People who are overweight, obese, or do not fit into the diagnostic criteria for anorexia or bulimia still suffer from a legitimate mental illness and deserve recognition.

As such, I was excited to find an informative video that focuses on one of the ‘lesser-known’ eating disorders.

These videos and articles are a good starting point for understanding eating disorders and identifying with the individuals they affect.

What are your thoughts?

Drawn that way: depression in comics

BuzzFeed, that web-based conglomerate of pop culture awesomeness, has outdone itself by compiling 21 comics that capture the frustrations of depression.

And believe me, every one of the featured cartoonists has nailed it.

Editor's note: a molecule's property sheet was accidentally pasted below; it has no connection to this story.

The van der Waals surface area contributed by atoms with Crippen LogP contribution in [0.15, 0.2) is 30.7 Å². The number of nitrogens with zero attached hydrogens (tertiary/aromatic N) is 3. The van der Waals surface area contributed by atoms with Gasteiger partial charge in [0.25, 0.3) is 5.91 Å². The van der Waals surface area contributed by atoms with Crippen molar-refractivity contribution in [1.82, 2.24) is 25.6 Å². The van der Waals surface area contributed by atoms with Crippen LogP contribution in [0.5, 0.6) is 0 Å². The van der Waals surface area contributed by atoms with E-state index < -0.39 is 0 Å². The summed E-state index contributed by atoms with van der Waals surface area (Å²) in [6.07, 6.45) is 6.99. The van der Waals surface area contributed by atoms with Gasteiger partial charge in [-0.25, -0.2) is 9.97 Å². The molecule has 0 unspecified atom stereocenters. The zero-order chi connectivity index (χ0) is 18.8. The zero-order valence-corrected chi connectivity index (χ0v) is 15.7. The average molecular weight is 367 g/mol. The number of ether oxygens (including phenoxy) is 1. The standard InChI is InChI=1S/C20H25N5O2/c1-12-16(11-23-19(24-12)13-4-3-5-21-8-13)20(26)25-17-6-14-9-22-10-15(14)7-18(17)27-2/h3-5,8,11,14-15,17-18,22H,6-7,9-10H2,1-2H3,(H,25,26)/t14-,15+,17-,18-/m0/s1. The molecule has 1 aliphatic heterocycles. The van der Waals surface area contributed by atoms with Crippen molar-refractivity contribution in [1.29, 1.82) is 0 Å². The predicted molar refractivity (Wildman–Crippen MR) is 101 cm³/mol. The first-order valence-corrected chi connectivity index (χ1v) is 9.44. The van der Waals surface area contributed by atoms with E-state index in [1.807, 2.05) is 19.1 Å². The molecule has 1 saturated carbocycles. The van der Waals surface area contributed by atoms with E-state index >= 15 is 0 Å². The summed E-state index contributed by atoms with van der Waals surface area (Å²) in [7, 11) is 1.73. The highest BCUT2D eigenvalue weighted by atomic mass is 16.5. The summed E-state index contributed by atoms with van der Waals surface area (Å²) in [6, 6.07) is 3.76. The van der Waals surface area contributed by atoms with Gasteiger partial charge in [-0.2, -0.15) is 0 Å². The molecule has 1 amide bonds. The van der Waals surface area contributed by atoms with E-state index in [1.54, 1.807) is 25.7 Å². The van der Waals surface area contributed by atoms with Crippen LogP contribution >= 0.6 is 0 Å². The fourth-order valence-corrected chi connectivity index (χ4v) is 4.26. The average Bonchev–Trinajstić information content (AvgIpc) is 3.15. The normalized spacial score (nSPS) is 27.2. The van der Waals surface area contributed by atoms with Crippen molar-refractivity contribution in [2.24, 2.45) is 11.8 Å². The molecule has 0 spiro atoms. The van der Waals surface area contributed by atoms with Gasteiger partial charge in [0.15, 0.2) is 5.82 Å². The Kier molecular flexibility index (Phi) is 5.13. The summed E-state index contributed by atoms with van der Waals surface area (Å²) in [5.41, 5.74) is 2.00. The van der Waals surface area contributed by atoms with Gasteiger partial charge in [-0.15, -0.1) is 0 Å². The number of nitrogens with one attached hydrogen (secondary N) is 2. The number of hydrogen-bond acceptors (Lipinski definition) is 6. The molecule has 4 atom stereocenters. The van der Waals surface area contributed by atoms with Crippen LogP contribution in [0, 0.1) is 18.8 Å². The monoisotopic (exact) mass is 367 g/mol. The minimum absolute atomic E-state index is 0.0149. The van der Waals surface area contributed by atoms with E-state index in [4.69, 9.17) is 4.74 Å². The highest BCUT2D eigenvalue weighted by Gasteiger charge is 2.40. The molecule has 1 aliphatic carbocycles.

Depression is associated with lethargy, low mood, excessive guilt, hopelessness, and loss of interest in activities that were once fun.

These symptoms, and many more aspects of depression, are explored in BuzzFeed’s compilation.

Source: Sylvie Reuter

There’s a saying: misery loves company.

If that’s true, why do most people suffering from depression feel so utterly alone?

Maybe, secretly, we all feel the same way…

That’s why it’s so important to speak up about mental illness and kick stigma to the curb.

Honesty can’t cure depression or any other psychological ailment (darn!), but it can make the burden easier to bear. The same goes for comics.

Top Five Mental Illness Autobiographies

Source: flickr

If you’ve perused a list of psychiatric diagnoses, you would have noticed that there are very, very many types of mental illness.

There are depressive disorders, eating disorders, anxiety disorders, personality disorders – each of which has its own sub-set of labels.

For example, dysthymia (chronic low mood) falls under depressive disorders, while obsessive-compulsive disorder is part of the anxiety category.